Let us be clear, Kosovo is a sovereign country and even those participating States which have yet to recognize Kosovo’s independence must acknowledge that Kosovo is a separate and single customs territory under UNSCR 1244, recognized as such by the EU as well. The presence of Kosovo customs officers at the gates is fully in accordance with international law. Planning for these arrangements was carried out in full coordination with the international missions, EULEX and KFOR, which are acting completely in accord with their mandates. The reopening of the crossings and implementation of the customs stamp agreement reached through the EU-facilitated dialogue on September 2 is also being done in full coordination with the international community. It is misleading to assert than any steps being taken are “unilateral” in nature, or to draw false comparisons to the events of July 25. Kosovo customs officers will be present at the gates alongside EULEX, just as they were present alongside UNMIK in 2008 at the gates before they were burned.

The free movement of people and goods is in Kosovo’s and Serbia’s interests – and in keeping with each country’s EU aspirations. The arrangements offer strong opportunities to both sides to benefit from two-way trade, which was interrupted by Serbia in 2008, and to combat smuggling across the border. It is in everyone’s interest to see the development of transparent, professional and effective border control mechanisms.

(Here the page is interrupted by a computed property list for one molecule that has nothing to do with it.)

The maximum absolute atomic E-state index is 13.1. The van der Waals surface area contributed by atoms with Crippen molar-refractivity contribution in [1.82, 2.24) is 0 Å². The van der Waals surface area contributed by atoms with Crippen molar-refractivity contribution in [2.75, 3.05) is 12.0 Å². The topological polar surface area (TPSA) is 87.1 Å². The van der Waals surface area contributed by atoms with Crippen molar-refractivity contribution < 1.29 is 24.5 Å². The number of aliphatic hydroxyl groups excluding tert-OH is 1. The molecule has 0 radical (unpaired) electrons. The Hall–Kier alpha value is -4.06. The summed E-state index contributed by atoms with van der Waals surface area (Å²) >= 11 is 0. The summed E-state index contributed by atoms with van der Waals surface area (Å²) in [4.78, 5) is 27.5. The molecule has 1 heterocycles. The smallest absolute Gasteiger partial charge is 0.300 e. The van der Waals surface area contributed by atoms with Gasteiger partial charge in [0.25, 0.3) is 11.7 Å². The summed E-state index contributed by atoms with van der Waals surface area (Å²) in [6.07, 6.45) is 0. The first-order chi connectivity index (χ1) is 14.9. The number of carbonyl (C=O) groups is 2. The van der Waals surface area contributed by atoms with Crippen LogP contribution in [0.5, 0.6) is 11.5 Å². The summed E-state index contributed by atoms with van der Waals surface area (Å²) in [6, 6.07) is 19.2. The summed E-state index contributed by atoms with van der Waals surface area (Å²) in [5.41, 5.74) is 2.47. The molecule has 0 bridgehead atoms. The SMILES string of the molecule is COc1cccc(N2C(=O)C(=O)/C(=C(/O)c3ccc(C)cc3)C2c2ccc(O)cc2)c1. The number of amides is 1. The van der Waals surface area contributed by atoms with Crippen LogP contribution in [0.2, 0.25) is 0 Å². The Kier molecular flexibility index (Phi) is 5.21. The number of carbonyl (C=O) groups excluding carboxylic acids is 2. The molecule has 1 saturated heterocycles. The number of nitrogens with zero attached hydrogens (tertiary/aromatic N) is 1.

The United States has serious concerns about the inflammatory rhetoric coming from certain participating States, which could potentially incite violence in Kosovo, putting at risk civilians and international personnel on the ground. This is unacceptable. In this context, we underscore again the need to bring to justice those responsible for the killing of the Kosovo police officer in July and the arson attack at the border gate. The Permanent Council must be clear that threats of violence are counter-productive to peace and stability in the region. Again, we urge restraint and caution on the part of all parties and encourage all actors to use their influence to foster calm on the ground. The United States greatly appreciates the work of the EU, KFOR and OMIK. We call on all member states to support the work of these missions in Kosovo as they exercise their responsibilities.